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Making sure Digital Reality goes hand in hand with Reality

The economy of abundance is fuelled by technology progress in many areas. At the core it is enabled by the shift from atoms to bits. Image credit: Peter Diamandis

Over the last 30 years we have become better and better in extracting data from the world around us. Sensors based on a variety of ever better (and cheaper) technologies can detect a variety of real world parameters and more recently data analytics, machine learning and deep neural networks have made possible to read between the lines of the real world to capture intention and moods. The sensors market is a trillion dollar market and it enables a business that is way larger than that. It would be very difficult to identify an area today where sensing of some sort is not involved.
The Digital Transformation is enabled by sensors, most notably by the data they produce, and it reshapes the whole economy at a fundamental level.
The world of atoms, that sensors transform into a world of bits, is profoundly different from the one created and enabled by the Digital Transformation. More than that: the world of atoms, and its economic ground rules, is the one that has shaped the economy we have had for hundreds, thousands of years, the economy of scarcity.
Even the so called Knowledge Society, although based on immaterial assets, the Knowledge, is an economy of scarcity. Usable Knowledge transmission takes time, paradoxically as we have more and more knowledge available it becomes more and more difficult to get the one that really matters. Experts are scarce, the depreciation of knowledge makes experts even scarcer.
Yet bits are creating a new economy, that of abundance. Not because there are many bits, there are!, but because we can replicate, transmit and manipulate them basically at zero cost. In addition, a bit copy is indistinguishable from the original.  That is at the core of the economy of abundance and economy where selling something –for free- can still make good business sense, an economy based on ecosystem.
This is an economy where rules are different, where companies have to open up, rather than build walls to protect their assets. It is the economy of open data and creative commons. It is as economy that on the one hand stimulates the birth of a myriad of start ups and on the other hand creates oligopoly, the G-MAFIA and the BAT.
The EIT Digital – IEEE Digital Transformation course includes several modules addressing these aspects that are so crucial for companies today.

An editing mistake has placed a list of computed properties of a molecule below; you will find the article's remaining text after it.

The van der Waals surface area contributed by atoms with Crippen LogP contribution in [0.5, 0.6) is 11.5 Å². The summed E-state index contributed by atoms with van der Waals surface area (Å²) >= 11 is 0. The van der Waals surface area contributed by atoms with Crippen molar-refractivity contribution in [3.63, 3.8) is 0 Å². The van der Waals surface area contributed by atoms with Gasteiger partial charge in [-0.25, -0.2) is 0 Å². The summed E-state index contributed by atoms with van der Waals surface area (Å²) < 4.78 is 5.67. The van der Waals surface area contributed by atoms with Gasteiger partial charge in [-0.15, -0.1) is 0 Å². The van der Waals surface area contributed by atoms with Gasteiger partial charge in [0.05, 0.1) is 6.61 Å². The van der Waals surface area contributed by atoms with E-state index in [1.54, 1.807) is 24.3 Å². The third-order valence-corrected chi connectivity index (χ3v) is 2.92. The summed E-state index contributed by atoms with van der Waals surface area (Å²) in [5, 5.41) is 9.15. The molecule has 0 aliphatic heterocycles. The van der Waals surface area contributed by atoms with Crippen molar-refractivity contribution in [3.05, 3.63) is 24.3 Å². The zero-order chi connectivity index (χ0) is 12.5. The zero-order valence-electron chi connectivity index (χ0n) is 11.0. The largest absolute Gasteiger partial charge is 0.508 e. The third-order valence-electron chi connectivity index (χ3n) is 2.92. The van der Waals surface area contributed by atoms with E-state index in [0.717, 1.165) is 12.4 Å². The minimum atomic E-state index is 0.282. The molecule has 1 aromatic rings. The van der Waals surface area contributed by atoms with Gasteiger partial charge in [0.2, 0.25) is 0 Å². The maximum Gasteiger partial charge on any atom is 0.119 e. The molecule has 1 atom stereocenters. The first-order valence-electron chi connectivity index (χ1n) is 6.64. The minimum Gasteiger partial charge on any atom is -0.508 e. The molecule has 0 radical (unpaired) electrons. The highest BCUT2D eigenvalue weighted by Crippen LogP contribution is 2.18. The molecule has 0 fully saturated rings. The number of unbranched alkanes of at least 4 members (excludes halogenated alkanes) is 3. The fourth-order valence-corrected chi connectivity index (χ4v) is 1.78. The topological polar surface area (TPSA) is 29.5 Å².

Atoms are resilient and “heavy”, bits are fickle. You can put chains on atoms to ensure ownership and trustiness. Not so with bits, but technologies like blockchain can ensure trust and robustness to the world of bits and related transactions. Learning where and how to use blockchain to foster a business as it gets Digitally Transformed is crucial. Bits are cheap only at their surface. Managing bits in quantities that make than a real asset, the new gold, requires tremendous investment, and in turns it can only be afforded by a few companies with a worldwide footprint.
The Digital Transformation course, through examples and exercises, ensure the understanding of the bits economy and how to leverage on that, in many cases by flanking it with the economy of scarcity, balancing a company business between the two. More than that. I provides a grasp on designing new services and products that can leverage one or the other, sometimes both because in the end being successful in the Digital Transformation means understanding how to leverage both economies.

About Roberto Saracco

Roberto Saracco fell in love with technology and its implications long time ago. His background is in math and computer science. Until April 2017 he led the EIT Digital Italian Node and then was head of the Industrial Doctoral School of EIT Digital up to September 2018. Previously, up to December 2011 he was the Director of the Telecom Italia Future Centre in Venice, looking at the interplay of technology evolution, economics and society. At the turn of the century he led a World Bank-Infodev project to stimulate entrepreneurship in Latin America. He is a senior member of IEEE where he leads the Industry Advisory Board within the Future Directions Committee and co-chairs the Digital Reality Initiative. He teaches a Master course on Technology Forecasting and Market impact at the University of Trento. He has published over 100 papers in journals and magazines and 14 books.